A revisionist interpretation of the biblical book of Job that raises provocative questions about its titular protagonist’s character.
The widely accepted reading of Job is that God allowed him to suffer at the hands of Satan despite his righteousness. The ostensible lessons are that even the morally blameless can suffer and that God’s plan is inscrutable. However, Vander Weele (Reclaiming Our Schools, 1994) argues that this view entails a theological incoherency, as God capriciously delivers a good man into Satan’s evil clutches. In search of an alternative explanation, the author—a professional corporate investigator—meticulously scoured the text for “throwaway lines” that function as exegetical clues. In the process, she discovered an entirely new analysis: “Perhaps Job wasn’t the loving and honorable brother, relative, friend, and civic leader he imagined himself to be.” In this book, she considers evidence that Job’s prideful estimation of his own virtue far exceeded reality—that after he suffered a series of catastrophic losses, his neighbors abandoned him, and his friends felt that he deserved punishment for shady business practices that preyed upon the poor. Job, the author asserts, seemed more concerned with defending his reputation, arrogantly proposing a “cosmic Calculus” in which he earned his prosperity and future salvation. Vander Weele’s thesis in this book is as challenging as it is rigorous. Her painstaking interrogation of the biblical text is delightfully unrelenting. It also provides a philosophically sound lesson involving the dangers of pride and the eternal goodness not of Job, but of God. The author also furnishes an engaging account of Satan’s role in all this and the way in which he was essentially duped by God. Throughout, her prose is unfailingly clear and free of academic jargon, and her analytical results read like a true-crime mystery: dramatic, accessible, and full of profound, moral meaning.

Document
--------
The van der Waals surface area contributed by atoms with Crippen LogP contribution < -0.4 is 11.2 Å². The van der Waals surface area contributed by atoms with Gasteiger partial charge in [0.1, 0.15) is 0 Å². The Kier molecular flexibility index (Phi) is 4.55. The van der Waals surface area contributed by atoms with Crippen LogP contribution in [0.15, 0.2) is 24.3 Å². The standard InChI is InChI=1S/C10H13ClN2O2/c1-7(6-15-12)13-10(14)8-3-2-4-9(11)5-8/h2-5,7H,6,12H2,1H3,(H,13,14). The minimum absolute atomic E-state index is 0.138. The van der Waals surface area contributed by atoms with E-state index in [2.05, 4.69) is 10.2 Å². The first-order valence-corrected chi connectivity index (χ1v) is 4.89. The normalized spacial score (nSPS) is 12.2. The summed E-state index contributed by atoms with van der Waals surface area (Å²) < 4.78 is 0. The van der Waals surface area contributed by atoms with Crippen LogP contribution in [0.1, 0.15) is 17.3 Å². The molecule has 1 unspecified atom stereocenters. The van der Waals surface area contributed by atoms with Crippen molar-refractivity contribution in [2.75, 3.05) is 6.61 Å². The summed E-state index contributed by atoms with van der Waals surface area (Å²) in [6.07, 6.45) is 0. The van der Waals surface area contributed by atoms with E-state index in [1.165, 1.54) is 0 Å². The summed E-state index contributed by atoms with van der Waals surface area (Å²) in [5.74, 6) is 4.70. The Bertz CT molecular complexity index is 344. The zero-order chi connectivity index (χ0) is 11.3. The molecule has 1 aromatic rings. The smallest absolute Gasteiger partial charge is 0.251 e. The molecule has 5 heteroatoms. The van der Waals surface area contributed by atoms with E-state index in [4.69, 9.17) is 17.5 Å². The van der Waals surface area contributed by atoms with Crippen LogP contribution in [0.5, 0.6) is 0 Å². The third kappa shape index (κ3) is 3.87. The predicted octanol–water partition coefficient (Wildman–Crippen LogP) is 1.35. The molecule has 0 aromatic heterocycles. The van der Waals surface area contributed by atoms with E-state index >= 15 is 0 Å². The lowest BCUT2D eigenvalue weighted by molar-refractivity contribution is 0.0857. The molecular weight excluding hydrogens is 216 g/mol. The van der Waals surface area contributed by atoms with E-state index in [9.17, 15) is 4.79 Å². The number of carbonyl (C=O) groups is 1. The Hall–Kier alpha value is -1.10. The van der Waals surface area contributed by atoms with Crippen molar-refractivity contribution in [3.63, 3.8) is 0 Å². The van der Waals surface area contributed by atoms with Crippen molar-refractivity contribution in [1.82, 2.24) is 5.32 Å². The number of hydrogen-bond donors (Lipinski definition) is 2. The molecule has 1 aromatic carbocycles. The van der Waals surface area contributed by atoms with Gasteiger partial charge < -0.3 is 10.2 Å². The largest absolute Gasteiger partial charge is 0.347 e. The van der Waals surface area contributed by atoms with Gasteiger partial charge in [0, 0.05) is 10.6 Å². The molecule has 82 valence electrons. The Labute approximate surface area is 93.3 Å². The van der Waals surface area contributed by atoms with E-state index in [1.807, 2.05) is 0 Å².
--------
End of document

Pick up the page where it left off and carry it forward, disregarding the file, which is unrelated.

A brief but captivating look at an ancient story.